There are two types of classfications - MacIntosh and Zurich. (of course there is modified zurich in there too, but i don't have any idea of what that means... so don't ask!) Both are basically the same. So let's have a look!

McIntosh Sunspot Group Classification:

Sunspot groups are classified by a three letter code. The first code letter deals with the group type. The second code letter describes the penumbra of the largest spot of the group. The third code letter describes the compactness of the spots in the immediate part of a group.

Group Type:

A: Unipolar group without penumbra.

B: Bipolar group without penumbra on any spots.

C: Bipolar group with penumbra on one end of group, usually surrounding largest of leading umbra.

D: Bipolar group with penumbrae on spots at both ends of group and with longitudinal extent less than 10.

E: Bipolar group with penumbrae on spots at both ends of group and with longitudinal length between 10 and 15.

F: Bipolar group with penumbrae on spots at both ends of group and with longitudinal length more than 15.

H: Unipolar group with penumbra.

Penumbra of Largest Spot:

x: No penumbra (class A or B)

r: Rudimentary penumbra partly surrounds largest spot.

s: Small, symmetric penumbra, elliptical or circular and N-S size smaller than 2.5".

a: Small, asymmetric penumbra, irregular in outline and N-S size smaller than 2.5.

h: Large, symmetric penumbra, N-S size larger than 2.5.

k: Large, asymmetric penumbra, N-S size larger than 2.5.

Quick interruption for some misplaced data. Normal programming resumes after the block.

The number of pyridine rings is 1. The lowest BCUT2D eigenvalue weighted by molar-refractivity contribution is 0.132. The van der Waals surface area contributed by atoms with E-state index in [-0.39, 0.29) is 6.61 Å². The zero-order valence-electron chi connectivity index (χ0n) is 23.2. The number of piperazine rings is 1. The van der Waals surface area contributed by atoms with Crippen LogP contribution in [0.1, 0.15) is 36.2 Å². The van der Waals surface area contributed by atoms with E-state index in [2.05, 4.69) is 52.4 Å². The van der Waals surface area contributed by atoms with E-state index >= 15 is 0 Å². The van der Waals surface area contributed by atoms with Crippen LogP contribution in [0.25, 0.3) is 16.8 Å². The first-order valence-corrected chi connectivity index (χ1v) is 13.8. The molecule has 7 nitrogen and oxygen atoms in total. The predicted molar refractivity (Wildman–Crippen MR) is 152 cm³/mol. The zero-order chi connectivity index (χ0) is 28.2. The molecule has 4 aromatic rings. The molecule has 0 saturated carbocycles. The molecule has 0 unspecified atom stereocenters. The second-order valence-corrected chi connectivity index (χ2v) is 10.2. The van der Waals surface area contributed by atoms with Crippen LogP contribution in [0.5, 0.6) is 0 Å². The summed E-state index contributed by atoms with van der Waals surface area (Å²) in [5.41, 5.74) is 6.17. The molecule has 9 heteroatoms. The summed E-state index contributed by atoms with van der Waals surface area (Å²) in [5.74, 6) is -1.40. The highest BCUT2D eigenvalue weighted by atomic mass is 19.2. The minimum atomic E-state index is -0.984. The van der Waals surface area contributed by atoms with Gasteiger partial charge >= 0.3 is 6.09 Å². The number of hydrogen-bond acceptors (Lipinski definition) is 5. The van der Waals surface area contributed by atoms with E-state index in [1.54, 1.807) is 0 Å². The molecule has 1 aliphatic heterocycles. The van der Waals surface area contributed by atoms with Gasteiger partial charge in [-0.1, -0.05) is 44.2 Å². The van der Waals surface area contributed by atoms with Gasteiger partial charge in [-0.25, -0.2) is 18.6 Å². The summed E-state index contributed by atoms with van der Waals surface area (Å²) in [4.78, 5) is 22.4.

Spot Compactness:

x: Assigned to (but undefined for) unipolar groups (types A and H).

o: Open - few, if any, spots between leader and follower.

i: Intermediate - numerous spots between leader and follower, all without mature penumbra.

c: Compact - many large spots between leader and follower, with at least one mature penumbra.

So, for example, if you were looking up data on a particular sunspot, and found the classification "Fki", you would know that this particular spot was:

F - bipolar (containing both a positive and negative charge) with penumbra on boths ends exceeding a longitudinal length of 15 degrees.

k - the leader has a large, asymmetic penumbra with a N/S size larger the 2.5.

i - and that the group is intermediate with many spots between the leader and followers without mature penumbra.

See how easy that is! ;)

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Now! Let's explore...


alpha - A unipolar sunspot group.

beta - A sunspot group having both positive and negative magnetic polarities (bipolar), with a simple and distinct division between the polarities.